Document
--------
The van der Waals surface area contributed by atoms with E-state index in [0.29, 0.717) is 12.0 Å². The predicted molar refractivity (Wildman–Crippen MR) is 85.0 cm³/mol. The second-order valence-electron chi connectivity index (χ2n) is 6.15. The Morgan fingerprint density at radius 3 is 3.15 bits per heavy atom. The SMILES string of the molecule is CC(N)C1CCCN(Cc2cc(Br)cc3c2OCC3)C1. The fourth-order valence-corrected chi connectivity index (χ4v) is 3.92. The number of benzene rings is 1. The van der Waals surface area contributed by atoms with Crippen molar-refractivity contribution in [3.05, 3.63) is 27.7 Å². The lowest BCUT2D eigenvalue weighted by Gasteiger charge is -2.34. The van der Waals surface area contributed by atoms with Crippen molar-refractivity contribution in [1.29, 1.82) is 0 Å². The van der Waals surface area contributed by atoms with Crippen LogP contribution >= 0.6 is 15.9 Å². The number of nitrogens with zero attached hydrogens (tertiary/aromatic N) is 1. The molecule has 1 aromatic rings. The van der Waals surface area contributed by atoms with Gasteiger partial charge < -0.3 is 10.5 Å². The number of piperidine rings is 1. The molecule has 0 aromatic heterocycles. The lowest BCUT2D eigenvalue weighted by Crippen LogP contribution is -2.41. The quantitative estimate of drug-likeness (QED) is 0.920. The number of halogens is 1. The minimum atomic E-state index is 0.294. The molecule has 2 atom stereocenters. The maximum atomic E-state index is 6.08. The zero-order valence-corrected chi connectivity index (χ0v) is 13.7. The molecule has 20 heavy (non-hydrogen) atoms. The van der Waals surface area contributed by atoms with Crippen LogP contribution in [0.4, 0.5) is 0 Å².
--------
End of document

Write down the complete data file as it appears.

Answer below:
The van der Waals surface area contributed by atoms with E-state index in [0.29, 0.717) is 12.0 Å². The predicted molar refractivity (Wildman–Crippen MR) is 85.0 cm³/mol. The second-order valence-electron chi connectivity index (χ2n) is 6.15. The Morgan fingerprint density at radius 3 is 3.15 bits per heavy atom. The SMILES string of the molecule is CC(N)C1CCCN(Cc2cc(Br)cc3c2OCC3)C1. The fourth-order valence-corrected chi connectivity index (χ4v) is 3.92. The number of benzene rings is 1. The van der Waals surface area contributed by atoms with Crippen molar-refractivity contribution in [3.05, 3.63) is 27.7 Å². The lowest BCUT2D eigenvalue weighted by Gasteiger charge is -2.34. The van der Waals surface area contributed by atoms with Crippen molar-refractivity contribution in [1.29, 1.82) is 0 Å². The van der Waals surface area contributed by atoms with Crippen LogP contribution >= 0.6 is 15.9 Å². The number of nitrogens with zero attached hydrogens (tertiary/aromatic N) is 1. The molecule has 1 aromatic rings. The van der Waals surface area contributed by atoms with Gasteiger partial charge < -0.3 is 10.5 Å². The number of piperidine rings is 1. The molecule has 0 aromatic heterocycles. The lowest BCUT2D eigenvalue weighted by Crippen LogP contribution is -2.41. The quantitative estimate of drug-likeness (QED) is 0.920. The number of halogens is 1. The minimum atomic E-state index is 0.294. The molecule has 2 atom stereocenters. The maximum atomic E-state index is 6.08. The zero-order valence-corrected chi connectivity index (χ0v) is 13.7. The molecule has 20 heavy (non-hydrogen) atoms. The van der Waals surface area contributed by atoms with Crippen LogP contribution in [0.4, 0.5) is 0 Å².